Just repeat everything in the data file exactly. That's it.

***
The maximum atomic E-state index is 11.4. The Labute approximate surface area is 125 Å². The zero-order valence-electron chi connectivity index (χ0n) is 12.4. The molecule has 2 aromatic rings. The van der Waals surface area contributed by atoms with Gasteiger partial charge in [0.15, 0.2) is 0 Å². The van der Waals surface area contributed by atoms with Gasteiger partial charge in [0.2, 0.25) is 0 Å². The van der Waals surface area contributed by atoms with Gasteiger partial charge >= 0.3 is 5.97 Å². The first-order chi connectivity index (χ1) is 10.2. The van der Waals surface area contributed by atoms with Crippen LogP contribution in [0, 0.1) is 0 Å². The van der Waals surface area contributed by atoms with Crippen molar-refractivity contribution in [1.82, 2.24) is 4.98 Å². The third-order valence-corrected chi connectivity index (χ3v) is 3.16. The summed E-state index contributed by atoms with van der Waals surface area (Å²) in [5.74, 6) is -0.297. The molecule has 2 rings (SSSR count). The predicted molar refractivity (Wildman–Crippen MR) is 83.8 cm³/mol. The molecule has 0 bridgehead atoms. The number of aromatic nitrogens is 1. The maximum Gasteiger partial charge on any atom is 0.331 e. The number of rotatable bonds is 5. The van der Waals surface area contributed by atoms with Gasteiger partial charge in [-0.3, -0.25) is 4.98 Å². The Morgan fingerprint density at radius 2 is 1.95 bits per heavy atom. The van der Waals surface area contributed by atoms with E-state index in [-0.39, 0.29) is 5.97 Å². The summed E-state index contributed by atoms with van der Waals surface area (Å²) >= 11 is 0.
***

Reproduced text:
The maximum atomic E-state index is 11.4. The Labute approximate surface area is 125 Å². The zero-order valence-electron chi connectivity index (χ0n) is 12.4. The molecule has 2 aromatic rings. The van der Waals surface area contributed by atoms with Gasteiger partial charge in [0.15, 0.2) is 0 Å². The van der Waals surface area contributed by atoms with Gasteiger partial charge in [0.2, 0.25) is 0 Å². The van der Waals surface area contributed by atoms with Gasteiger partial charge >= 0.3 is 5.97 Å². The first-order chi connectivity index (χ1) is 10.2. The van der Waals surface area contributed by atoms with Crippen LogP contribution in [0, 0.1) is 0 Å². The van der Waals surface area contributed by atoms with Crippen molar-refractivity contribution in [1.82, 2.24) is 4.98 Å². The third-order valence-corrected chi connectivity index (χ3v) is 3.16. The summed E-state index contributed by atoms with van der Waals surface area (Å²) in [5.74, 6) is -0.297. The molecule has 2 rings (SSSR count). The predicted molar refractivity (Wildman–Crippen MR) is 83.8 cm³/mol. The molecule has 0 bridgehead atoms. The number of aromatic nitrogens is 1. The maximum Gasteiger partial charge on any atom is 0.331 e. The number of rotatable bonds is 5. The van der Waals surface area contributed by atoms with Gasteiger partial charge in [-0.3, -0.25) is 4.98 Å². The Morgan fingerprint density at radius 2 is 1.95 bits per heavy atom. The van der Waals surface area contributed by atoms with E-state index in [-0.39, 0.29) is 5.97 Å². The summed E-state index contributed by atoms with van der Waals surface area (Å²) >= 11 is 0.